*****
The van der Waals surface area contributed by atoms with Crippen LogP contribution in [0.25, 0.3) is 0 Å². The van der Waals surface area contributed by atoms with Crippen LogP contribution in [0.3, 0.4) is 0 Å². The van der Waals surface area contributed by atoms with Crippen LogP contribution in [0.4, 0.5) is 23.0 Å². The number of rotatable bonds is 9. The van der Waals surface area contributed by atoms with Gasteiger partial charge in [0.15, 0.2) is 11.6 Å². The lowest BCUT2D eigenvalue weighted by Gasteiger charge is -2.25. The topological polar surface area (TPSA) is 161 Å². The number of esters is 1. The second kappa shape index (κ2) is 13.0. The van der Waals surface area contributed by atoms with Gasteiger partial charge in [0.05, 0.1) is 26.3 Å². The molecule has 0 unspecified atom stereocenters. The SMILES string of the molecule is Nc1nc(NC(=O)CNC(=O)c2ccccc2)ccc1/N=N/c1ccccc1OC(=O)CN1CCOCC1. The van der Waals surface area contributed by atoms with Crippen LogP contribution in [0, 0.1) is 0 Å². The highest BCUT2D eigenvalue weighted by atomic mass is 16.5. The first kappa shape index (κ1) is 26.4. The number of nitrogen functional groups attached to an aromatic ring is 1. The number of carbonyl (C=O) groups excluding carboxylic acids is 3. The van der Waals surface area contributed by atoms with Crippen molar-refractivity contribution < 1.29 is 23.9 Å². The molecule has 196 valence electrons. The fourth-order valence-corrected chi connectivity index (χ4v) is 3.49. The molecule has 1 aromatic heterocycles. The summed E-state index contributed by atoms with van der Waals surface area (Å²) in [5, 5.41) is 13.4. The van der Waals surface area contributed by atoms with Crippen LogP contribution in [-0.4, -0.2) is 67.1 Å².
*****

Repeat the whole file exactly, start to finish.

The van der Waals surface area contributed by atoms with Crippen LogP contribution in [0.25, 0.3) is 0 Å². The van der Waals surface area contributed by atoms with Crippen LogP contribution in [0.3, 0.4) is 0 Å². The van der Waals surface area contributed by atoms with Crippen LogP contribution in [0.4, 0.5) is 23.0 Å². The number of rotatable bonds is 9. The van der Waals surface area contributed by atoms with Gasteiger partial charge in [0.15, 0.2) is 11.6 Å². The lowest BCUT2D eigenvalue weighted by Gasteiger charge is -2.25. The topological polar surface area (TPSA) is 161 Å². The number of esters is 1. The second kappa shape index (κ2) is 13.0. The van der Waals surface area contributed by atoms with Gasteiger partial charge in [0.05, 0.1) is 26.3 Å². The molecule has 0 unspecified atom stereocenters. The SMILES string of the molecule is Nc1nc(NC(=O)CNC(=O)c2ccccc2)ccc1/N=N/c1ccccc1OC(=O)CN1CCOCC1. The van der Waals surface area contributed by atoms with Crippen LogP contribution in [0, 0.1) is 0 Å². The highest BCUT2D eigenvalue weighted by atomic mass is 16.5. The first kappa shape index (κ1) is 26.4. The number of nitrogen functional groups attached to an aromatic ring is 1. The number of carbonyl (C=O) groups excluding carboxylic acids is 3. The van der Waals surface area contributed by atoms with Crippen molar-refractivity contribution < 1.29 is 23.9 Å². The molecule has 196 valence electrons. The fourth-order valence-corrected chi connectivity index (χ4v) is 3.49. The molecule has 1 aromatic heterocycles. The summed E-state index contributed by atoms with van der Waals surface area (Å²) in [5, 5.41) is 13.4. The van der Waals surface area contributed by atoms with Crippen LogP contribution in [-0.4, -0.2) is 67.1 Å².